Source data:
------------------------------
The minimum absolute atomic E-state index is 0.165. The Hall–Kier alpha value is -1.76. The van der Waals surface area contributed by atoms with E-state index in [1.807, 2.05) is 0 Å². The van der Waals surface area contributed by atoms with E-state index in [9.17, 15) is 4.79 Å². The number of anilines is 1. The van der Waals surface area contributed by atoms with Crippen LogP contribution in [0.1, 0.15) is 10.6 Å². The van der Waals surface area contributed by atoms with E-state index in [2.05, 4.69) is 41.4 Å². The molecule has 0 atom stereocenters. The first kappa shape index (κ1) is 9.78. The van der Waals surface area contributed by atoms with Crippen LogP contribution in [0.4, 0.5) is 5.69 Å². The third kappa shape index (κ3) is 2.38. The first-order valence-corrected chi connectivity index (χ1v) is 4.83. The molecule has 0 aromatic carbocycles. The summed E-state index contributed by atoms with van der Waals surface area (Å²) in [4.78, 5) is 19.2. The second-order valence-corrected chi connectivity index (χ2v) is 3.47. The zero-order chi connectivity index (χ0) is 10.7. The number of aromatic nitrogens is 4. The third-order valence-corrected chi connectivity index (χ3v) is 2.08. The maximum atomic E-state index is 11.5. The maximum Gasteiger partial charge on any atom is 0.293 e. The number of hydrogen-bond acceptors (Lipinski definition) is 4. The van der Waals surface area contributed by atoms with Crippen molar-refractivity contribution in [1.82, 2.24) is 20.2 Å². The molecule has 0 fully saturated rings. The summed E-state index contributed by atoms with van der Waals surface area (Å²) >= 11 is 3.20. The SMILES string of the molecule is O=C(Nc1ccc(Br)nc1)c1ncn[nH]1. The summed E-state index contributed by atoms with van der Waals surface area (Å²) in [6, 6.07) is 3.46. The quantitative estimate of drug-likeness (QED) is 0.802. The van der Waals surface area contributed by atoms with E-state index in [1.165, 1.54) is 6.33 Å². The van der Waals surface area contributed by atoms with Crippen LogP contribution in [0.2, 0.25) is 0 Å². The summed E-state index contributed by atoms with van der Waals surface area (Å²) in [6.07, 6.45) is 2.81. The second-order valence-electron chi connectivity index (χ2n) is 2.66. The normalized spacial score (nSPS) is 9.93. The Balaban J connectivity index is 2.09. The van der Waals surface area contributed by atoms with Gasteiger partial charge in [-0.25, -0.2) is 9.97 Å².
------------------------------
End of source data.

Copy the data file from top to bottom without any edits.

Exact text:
The minimum absolute atomic E-state index is 0.165. The Hall–Kier alpha value is -1.76. The van der Waals surface area contributed by atoms with E-state index in [1.807, 2.05) is 0 Å². The van der Waals surface area contributed by atoms with E-state index in [9.17, 15) is 4.79 Å². The number of anilines is 1. The van der Waals surface area contributed by atoms with Crippen LogP contribution in [0.1, 0.15) is 10.6 Å². The van der Waals surface area contributed by atoms with E-state index in [2.05, 4.69) is 41.4 Å². The molecule has 0 atom stereocenters. The first kappa shape index (κ1) is 9.78. The van der Waals surface area contributed by atoms with Crippen LogP contribution in [0.4, 0.5) is 5.69 Å². The third kappa shape index (κ3) is 2.38. The first-order valence-corrected chi connectivity index (χ1v) is 4.83. The molecule has 0 aromatic carbocycles. The summed E-state index contributed by atoms with van der Waals surface area (Å²) in [4.78, 5) is 19.2. The second-order valence-corrected chi connectivity index (χ2v) is 3.47. The zero-order chi connectivity index (χ0) is 10.7. The number of aromatic nitrogens is 4. The third-order valence-corrected chi connectivity index (χ3v) is 2.08. The maximum atomic E-state index is 11.5. The maximum Gasteiger partial charge on any atom is 0.293 e. The number of hydrogen-bond acceptors (Lipinski definition) is 4. The van der Waals surface area contributed by atoms with Crippen molar-refractivity contribution in [1.82, 2.24) is 20.2 Å². The molecule has 0 fully saturated rings. The summed E-state index contributed by atoms with van der Waals surface area (Å²) >= 11 is 3.20. The SMILES string of the molecule is O=C(Nc1ccc(Br)nc1)c1ncn[nH]1. The summed E-state index contributed by atoms with van der Waals surface area (Å²) in [6, 6.07) is 3.46. The quantitative estimate of drug-likeness (QED) is 0.802. The van der Waals surface area contributed by atoms with E-state index in [1.165, 1.54) is 6.33 Å². The van der Waals surface area contributed by atoms with Crippen LogP contribution in [0.2, 0.25) is 0 Å². The summed E-state index contributed by atoms with van der Waals surface area (Å²) in [6.07, 6.45) is 2.81. The second-order valence-electron chi connectivity index (χ2n) is 2.66. The normalized spacial score (nSPS) is 9.93. The Balaban J connectivity index is 2.09. The van der Waals surface area contributed by atoms with Gasteiger partial charge in [-0.25, -0.2) is 9.97 Å².